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Floating colony for startup entrepreneurs [Novel Idea?]

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Starting a startup is becoming easier and easier nowadays, with cloud computing eliminating the need for a physical server farm. But what hasn’t become easier, is relocating your startup to Silicon Valley if an entrepreneur from outside the US tries to do so. As usual, technology has progressed far faster than immigration legislation.

Indeed, if an Indian entrepreneur wants to move their startup to Silicon Valley in order to benefit from the abundance of capital, or perhaps to achieve a successful exit (Google has been acquiring a company about every two weeks for the past years), they will have a hard time doing so. At the moment, there is no Startup Visa.

While a bill was introduced in March 2011, the U.S. Congress hasn’t made any progress on it (and with the upcoming elections, it’s unlikely that any progress will be made). Business (B-1) or tourist (B-2) visas for Indian citizens are valid for 10 years, but they don’t allow for income to be earned. H-1B and L-1 visas require an employer. The E-2 investor visa is available only to “Treaty” countries, which include Albania and Kosovo, but not India. And the EB-5 visa requires an investment of $1,000,000.

Now let’s remember that Silicon Valley is in California, very close to its Pacific coast (about 45 minutes by car). Here’s a map. Note that on the map, in the ocean, there is a line that mirrors the coastline, and forms a partial circle around an island. That line is 12 nautical miles from shore (22 kilometers, or 30 minutes by ferry) and is the limit of the United States territorial waters. Outside this line, the U.S. has no jurisdiction.

startup vessel

What if a large ship were anchored in a spot beyond this line? The ship would be outside U.S. jurisdiction, where immigration laws don’t apply. At the same time, the ship would be close enough to shore that travelling to Silicon Valley would take about an hour and a half (ferry + disembarking + car travel).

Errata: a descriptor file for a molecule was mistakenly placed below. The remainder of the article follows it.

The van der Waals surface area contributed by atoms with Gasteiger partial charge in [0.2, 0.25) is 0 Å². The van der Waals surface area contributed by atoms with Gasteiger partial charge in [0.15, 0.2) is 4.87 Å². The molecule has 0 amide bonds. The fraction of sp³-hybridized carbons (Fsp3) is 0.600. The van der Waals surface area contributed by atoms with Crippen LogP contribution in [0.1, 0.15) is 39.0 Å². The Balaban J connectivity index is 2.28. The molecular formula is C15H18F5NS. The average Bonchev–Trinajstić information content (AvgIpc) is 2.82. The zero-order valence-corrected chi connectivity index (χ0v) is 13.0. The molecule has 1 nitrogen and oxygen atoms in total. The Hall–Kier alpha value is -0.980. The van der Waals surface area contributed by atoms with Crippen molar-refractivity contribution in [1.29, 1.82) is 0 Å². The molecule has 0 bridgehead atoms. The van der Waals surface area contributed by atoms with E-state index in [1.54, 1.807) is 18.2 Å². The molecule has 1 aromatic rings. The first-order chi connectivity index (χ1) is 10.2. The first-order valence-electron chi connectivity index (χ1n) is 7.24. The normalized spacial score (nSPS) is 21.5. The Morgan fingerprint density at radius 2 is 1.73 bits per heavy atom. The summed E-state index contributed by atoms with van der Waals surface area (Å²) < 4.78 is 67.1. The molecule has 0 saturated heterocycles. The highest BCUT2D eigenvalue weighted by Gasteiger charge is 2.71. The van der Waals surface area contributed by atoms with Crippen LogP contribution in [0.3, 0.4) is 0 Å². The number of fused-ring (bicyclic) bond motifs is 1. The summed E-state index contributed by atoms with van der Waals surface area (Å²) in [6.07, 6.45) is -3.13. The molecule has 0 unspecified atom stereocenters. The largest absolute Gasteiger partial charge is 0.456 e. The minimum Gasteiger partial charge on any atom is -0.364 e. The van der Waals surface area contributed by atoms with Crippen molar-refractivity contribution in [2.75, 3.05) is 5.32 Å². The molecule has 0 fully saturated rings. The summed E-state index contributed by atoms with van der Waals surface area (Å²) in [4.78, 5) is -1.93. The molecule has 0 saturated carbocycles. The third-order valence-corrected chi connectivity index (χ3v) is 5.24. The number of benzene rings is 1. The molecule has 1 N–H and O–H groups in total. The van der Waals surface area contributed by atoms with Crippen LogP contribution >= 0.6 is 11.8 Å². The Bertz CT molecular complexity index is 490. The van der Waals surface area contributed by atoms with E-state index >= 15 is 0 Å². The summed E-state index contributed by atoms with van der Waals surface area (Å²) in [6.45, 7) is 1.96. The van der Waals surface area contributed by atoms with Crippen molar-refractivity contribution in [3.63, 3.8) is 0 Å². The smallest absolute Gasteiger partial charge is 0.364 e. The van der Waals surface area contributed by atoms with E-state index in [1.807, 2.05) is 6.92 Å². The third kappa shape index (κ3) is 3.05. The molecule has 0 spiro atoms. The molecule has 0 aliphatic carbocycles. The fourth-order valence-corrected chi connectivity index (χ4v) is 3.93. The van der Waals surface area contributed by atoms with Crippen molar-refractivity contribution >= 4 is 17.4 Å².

An entrepreneur from India could live and work on that ship, and use their business / tourist visa to come to Silicon Valley for events or to meet investors. Partners from the mainland could come to the ship at any time as well, since they’d be U.S. residents.

blueseed vessel

The idea isn’t new – creating permanent communities on the ocean is called “seasteading”. This could well be a feasible & easier way for Indian Entrepreneurs wanting to move Silicon Valley!

What do you think? Will this idea sink or swim?

[The article is written by Dan Dascalescu, CIO of startup in Silicon Valley, Blueseed, that works on creating a seastead (or “shipstead”) especially for startup entrepreneurs. You can check out the most frequently asked questions ]

  1. Brajeshwar Oinam says

    Girish of Freshdesk have done a good job of outlining how to incorporate a Company in US from India – http://www.pluggd.in/incorporating-company-in-usa-from-outside-297/.

  2. Lovely. But "they" should remove the employer tying up of H1B visa (Work visa). If a guy/gal has proven to move back to parent country and return back on business, he/she can get long term work visa's based on own knowledge cognizance, without any fuzz. After all, he/she is going to pay up the taxes, inlcuding local sales tax apart from the Income Tax @ Federal and Local levels + about 16% of total income, paycheck after paycheck towards the Social Security and Medicare Taxes that never comes back, unless he/she stays back there to benefit from it.

    1. Brajeshwar says

      I don’t quite understand what you’re trying to explain. No person can have a dual-visa (H-1B and B-1/B-2), any Visa granted the last over-rides the earlier one. So, if someone applies and is granted a B-1 Visa, the H Visa is nullified.

      And you cannot, even if you want to, pay tax and whatever you said, on a B-1 Visa. You’re not allowed to earn money on US soil under a B-1 Visa. You’re however, allowed to be reimbursed – travel, entertainment, et al. by a person/entity with whom you’ve business relations (supposedly while you were still in your home country).